July 23, 2017 § 19 Comments
Now suppose you are someone who finds this critique of modernity in general, or one of the particular critiques, outrageous. You are convinced (say) that your non-nominalist concept of political freedom is perfectly coherent and unequivocal. You declare victory and plant your flag in triumph.
Have you noticed anything missing in your counter-argument?
July 9, 2017 § 358 Comments
J. C. Wright asks (via Malcolm):
Do those who yearn for inequality wish to be placed in the political order above me, to give me orders from an unearned position of authority; or do they wish to be placed below me, to take orders in an undeserved posture of submission?
In rejecting the very idea of nobility, Wright abdicates any natural nobility he might have possessed and chooses his own ranking as that of savage or rebel.
A commoner who accepts nobility stands above the savage, in the natural hierarchy of nobility.
So it is not that Wright’s nobility-friendly interlocutors wish to be placed above him in the natural hierarchy of nobility. It is that they simply are in fact above him in the hierarchy of nobility, since Wright has chosen for himself the way of the savage.
July 8, 2017 § 89 Comments
Define “not unicorns” to be certain things we don’t like about the politics of Country B, and only those things.
Declare that because “unicorns” as we have defined the term is perfectly coherent, a philosophy of government which pursues unicorns is perfectly coherent.
Declare that mass murder committed in Country A is not the result of pursuit of unicorns, even though the people committing the mass murder explicitly rationalize it by appealing to the pursuit-of-unicorns principle.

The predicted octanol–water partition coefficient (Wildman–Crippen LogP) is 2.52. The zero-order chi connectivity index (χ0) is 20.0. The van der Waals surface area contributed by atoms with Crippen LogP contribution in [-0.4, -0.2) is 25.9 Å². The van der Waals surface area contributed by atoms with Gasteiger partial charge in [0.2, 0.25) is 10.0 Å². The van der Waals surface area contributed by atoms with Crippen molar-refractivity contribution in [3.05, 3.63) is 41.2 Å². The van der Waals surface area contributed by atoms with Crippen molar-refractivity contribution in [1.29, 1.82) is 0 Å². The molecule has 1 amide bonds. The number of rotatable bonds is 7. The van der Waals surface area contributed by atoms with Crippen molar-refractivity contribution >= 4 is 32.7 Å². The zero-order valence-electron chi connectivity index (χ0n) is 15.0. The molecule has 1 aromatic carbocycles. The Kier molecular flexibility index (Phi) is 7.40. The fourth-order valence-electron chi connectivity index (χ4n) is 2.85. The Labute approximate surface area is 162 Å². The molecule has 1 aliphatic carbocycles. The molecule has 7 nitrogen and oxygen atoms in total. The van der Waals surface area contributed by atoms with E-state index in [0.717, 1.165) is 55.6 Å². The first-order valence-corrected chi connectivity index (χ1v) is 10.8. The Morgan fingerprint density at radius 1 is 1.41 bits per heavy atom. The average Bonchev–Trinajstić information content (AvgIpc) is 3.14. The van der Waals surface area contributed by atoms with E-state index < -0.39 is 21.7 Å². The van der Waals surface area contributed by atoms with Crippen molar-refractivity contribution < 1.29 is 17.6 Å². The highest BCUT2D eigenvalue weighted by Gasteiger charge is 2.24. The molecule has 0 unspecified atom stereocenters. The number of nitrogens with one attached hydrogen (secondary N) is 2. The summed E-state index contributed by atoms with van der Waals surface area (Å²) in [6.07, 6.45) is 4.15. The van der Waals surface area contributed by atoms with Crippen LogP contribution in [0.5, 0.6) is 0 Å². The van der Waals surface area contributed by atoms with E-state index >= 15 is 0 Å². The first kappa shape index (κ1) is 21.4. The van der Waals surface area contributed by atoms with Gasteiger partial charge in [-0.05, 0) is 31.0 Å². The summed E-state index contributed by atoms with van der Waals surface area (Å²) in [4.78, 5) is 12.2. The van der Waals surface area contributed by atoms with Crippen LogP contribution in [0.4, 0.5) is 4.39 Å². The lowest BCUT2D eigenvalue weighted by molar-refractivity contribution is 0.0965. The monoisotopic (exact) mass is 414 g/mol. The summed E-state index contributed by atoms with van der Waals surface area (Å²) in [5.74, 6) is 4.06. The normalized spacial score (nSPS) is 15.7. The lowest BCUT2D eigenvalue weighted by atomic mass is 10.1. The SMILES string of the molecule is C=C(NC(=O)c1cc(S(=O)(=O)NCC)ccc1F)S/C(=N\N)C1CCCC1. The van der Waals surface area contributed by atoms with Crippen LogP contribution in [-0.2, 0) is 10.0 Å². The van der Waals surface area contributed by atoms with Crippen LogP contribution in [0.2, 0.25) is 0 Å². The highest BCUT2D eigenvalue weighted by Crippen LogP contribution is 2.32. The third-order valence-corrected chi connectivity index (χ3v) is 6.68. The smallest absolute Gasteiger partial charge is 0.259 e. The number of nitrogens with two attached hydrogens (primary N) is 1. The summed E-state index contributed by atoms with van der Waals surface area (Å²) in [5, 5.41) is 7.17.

Isn’t nominalism fun?
May 17, 2017 § 113 Comments
There has been a bit of ‘reactosphere’ discussion of means and ends lately.
Unsurprisingly, the aphorism ‘the end doesn’t justify the means’ is ridiculed in its strawman form: basically ‘No means is ever justified by any end.’
I’m always here to help though, and Miss Suzy asked me to visit on Talk To A Grownup Day. So get out your crayons and let me rephrase the aphorism for the class.
The non-strawman version goes like this:
“Good ends don’t justify evil means.”
That’s a lot to take in, I know, so that is probably enough for one day.
April 17, 2017 § 6 Comments
Individual hard copies of the Third Edition of the Usury FAQ are available on Amazon. Feel free to order copies for your friends and enemies, and to post reviews. This is a project of The Typesetter (a.k.a. commenter TomD), who did all the hard work: I just provided the content. In addition to our thanks for his hard work we also owe him well-wishes and joyous prayers for his rumored upcoming nuptials.
The e-book downloads in my sidebar are still the Second Edition. I’ll update all y’all when that changes – and about bulk orders, hardcover version, and possible conspiratorial distribution plans to various target groups – as things actually happen, as I find/figure things out myself, and as anything relevant takes place.
April 6, 2017 § 28 Comments
57) This all sounds so complicated, and use of the terms “loan” and “interest” to mean so many different things is confusing. Is there a straightforward way to tell if a simple loan for interest is usury?
58) Is there something that the government can do about usury without creating a whole bunch of complicated regulations?
UPDATE: The Typesetter has made the current revision available in PDF here. If you are interested in proofreading the manuscript feel free to post any errors you find in the combox here, or send email to email@example.com.
March 31, 2017 § 17 Comments
I’m a pretty plainspoken guy who just honestly says what is on my mind.
I’m not much interested in psychoanalyzing individuals over the Internet. In fact it is something I very much discourage both in myself and others, with varying degrees of success.
But it is probably true that certain modes of rhetoric have a tendency to follow along with certain psychologies: that, for example, psychologically passive-aggressive people tend to see their own motte-and-bailey approach to argument as virtuous rather than vicious.